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By Johan C. Wortmann, D.R. Muntslag, P.J.M. Timmermans

Customer-driven production is the most important proposal for the manufacturing facility of the long run. The markets for customer items are these days marked via a rise in type, whereas whilst displaying gradually lowering product life-cycles. moreover, tailoring the product to the customer's wishes is changing into more and more very important in caliber development. those developments are leading to construction in small batches, pushed through consumer orders. Customer-driven Manufacturing adopts a design-oriented procedure, splitting the realisation of customer-driven production into 3 major steps. to begin with, you need to comprehend the first technique of your enterprise. the second one step is to examine and re-design the administration and keep watch over of the organization. ultimately, the organisation's details method needs to be analysed and redesigned.

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4 The Walrasian Model Three extensions to the model 49 The above description of the Walrasian model is general and should be seen as a framework for the organisation of our concepts. The next section discusses the limitations and the necessary extensions to the model. 3 THREE EXTENSIONS TO THE MODEL The next three sections give the extensions necessary to the Walrasian model in order to cope with real-life production situations. In particular, we will show how the product-oriented dimension in the Walrasian model can be extended into a "work-flow view of manufacturing", and how the resource-oriented dimension can be developed into a social and physical resource description - a "resource view of manufacturing".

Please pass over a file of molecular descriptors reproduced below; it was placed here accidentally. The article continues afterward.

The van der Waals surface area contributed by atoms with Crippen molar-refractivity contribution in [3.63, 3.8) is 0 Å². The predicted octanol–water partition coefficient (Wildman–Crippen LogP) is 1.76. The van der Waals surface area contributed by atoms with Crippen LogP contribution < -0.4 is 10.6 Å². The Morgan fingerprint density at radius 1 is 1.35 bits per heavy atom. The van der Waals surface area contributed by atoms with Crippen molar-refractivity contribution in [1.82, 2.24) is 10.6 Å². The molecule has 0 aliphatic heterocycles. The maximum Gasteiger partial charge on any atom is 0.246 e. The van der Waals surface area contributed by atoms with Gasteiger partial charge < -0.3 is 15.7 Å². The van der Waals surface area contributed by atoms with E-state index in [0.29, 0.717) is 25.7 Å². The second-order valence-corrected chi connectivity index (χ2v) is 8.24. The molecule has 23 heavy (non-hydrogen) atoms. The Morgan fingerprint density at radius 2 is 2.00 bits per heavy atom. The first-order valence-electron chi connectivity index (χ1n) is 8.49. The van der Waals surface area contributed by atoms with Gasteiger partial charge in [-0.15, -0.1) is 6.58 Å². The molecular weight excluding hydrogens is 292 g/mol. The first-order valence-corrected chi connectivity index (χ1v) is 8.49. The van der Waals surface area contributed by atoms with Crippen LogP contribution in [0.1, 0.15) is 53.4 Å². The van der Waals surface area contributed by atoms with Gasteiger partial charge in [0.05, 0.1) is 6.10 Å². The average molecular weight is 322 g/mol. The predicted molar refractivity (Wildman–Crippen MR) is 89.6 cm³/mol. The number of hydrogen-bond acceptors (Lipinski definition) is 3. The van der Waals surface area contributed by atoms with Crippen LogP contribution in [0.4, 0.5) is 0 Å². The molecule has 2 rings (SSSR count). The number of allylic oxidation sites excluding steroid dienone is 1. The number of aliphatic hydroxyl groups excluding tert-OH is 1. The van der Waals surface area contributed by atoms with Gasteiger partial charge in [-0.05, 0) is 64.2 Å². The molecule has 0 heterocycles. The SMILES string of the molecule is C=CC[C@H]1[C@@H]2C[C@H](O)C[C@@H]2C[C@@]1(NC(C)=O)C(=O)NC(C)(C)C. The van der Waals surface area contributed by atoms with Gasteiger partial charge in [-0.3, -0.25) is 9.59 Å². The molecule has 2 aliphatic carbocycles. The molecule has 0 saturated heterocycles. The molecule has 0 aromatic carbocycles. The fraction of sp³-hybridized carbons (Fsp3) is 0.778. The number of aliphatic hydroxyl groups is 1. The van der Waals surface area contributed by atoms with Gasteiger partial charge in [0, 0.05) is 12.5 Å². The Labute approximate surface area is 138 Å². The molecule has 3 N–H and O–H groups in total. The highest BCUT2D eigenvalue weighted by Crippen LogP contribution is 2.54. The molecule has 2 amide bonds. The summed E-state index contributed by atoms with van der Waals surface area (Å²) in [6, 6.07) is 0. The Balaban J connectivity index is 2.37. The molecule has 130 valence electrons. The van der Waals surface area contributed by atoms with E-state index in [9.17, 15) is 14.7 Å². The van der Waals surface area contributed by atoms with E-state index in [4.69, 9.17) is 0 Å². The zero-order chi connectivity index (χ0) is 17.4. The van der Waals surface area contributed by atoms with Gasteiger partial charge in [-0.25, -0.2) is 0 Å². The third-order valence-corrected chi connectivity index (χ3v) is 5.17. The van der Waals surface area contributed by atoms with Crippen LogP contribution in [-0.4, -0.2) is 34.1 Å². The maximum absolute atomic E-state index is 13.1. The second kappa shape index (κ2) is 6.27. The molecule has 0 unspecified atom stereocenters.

The dominant focus of this new world of manufacturing is on human beings, with a secondary, yet important focus on technology as a support of the primary focus". This reorientation of focus onto human beings when chasing competitiveness is most complicated: it is easily uttered, widely understood as lip service, but extremely seldom properly exercised. The redistribution of power in organisational hierarchies is a revolution that the current management consciously or unconsciously often is resisting - for understandable but unacceptable reasons.

Production is concerned with the flow of materials, the purpose of production being to transform raw materials into finished products. Engineering is concerned with the flow of technical information, usually represented as drawings or other documents, electronic or paper. The purpose of engineering is to provide technical specifications on what products to produce, and how to produce those products. Management is concerned, amongst other things, with the flow of operational information. This information is usually represented in the form of customer orders and work orders, or planning or status information.

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